The DOL submitted its proposal for review to the Office of Information and Regulatory Affairs within the White House's Office of Management and Budget on Sept. 8; the review process can take up to 90 days but is unlikely to take that long.
Gomez said Oct. 16 that the new rule will not be a "regurgitation of the old rule," and it will be referred to as the "retirement security rule" instead of the "fiduciary rule" to differentiate it from its predecessor.
In 2016, under the Obama administration, the department finalized a rule known as the fiduciary rule that expanded the definition of a person or entity taking on fiduciary responsibilities and replaced a five-part test previously used to determine whether an investment professional or financial institution serves as a fiduciary.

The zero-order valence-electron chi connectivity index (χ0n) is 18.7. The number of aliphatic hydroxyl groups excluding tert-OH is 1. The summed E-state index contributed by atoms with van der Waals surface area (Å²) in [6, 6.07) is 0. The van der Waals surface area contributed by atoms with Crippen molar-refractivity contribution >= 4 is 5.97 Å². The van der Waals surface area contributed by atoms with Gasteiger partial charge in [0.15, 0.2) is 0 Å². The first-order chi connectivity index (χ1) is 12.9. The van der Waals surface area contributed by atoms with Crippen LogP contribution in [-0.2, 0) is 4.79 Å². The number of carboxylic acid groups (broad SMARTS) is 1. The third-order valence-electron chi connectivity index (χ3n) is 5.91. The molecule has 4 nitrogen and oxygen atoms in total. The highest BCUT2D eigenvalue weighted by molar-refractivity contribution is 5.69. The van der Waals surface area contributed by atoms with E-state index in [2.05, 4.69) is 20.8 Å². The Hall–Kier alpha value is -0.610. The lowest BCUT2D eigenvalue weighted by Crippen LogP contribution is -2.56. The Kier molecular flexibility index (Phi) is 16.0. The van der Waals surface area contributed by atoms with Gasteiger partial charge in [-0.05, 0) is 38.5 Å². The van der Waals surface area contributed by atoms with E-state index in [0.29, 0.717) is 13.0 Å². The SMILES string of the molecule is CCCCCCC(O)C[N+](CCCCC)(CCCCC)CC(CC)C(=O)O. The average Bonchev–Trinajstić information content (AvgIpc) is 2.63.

However, in 2018, a three-judge panel at the Fifth U.S. Circuit Court of Appeals in New Orleans vacated the rule in a 2-1 decision, ruling that the department exceeded its legal authority.
At the conference, Khawar admitted "there is a bit of a patchwork right now" for the regulatory framework governing fiduciary investment advice. For example, the SEC's rule package, known as Regulation Best Interest, does not explicitly include advice for plan sponsors, he said.
The Regulation Best Interest package took effect in 2020 and aims to address the obligations of broker-dealers and investment advisers when they provide recommendations or investment advice to retail investors, including rollover recommendations.
"There we have a nuance that can't be addressed by the existing framework," Khawar said. "And so, those are the kinds of questions that are on the forefront of our minds."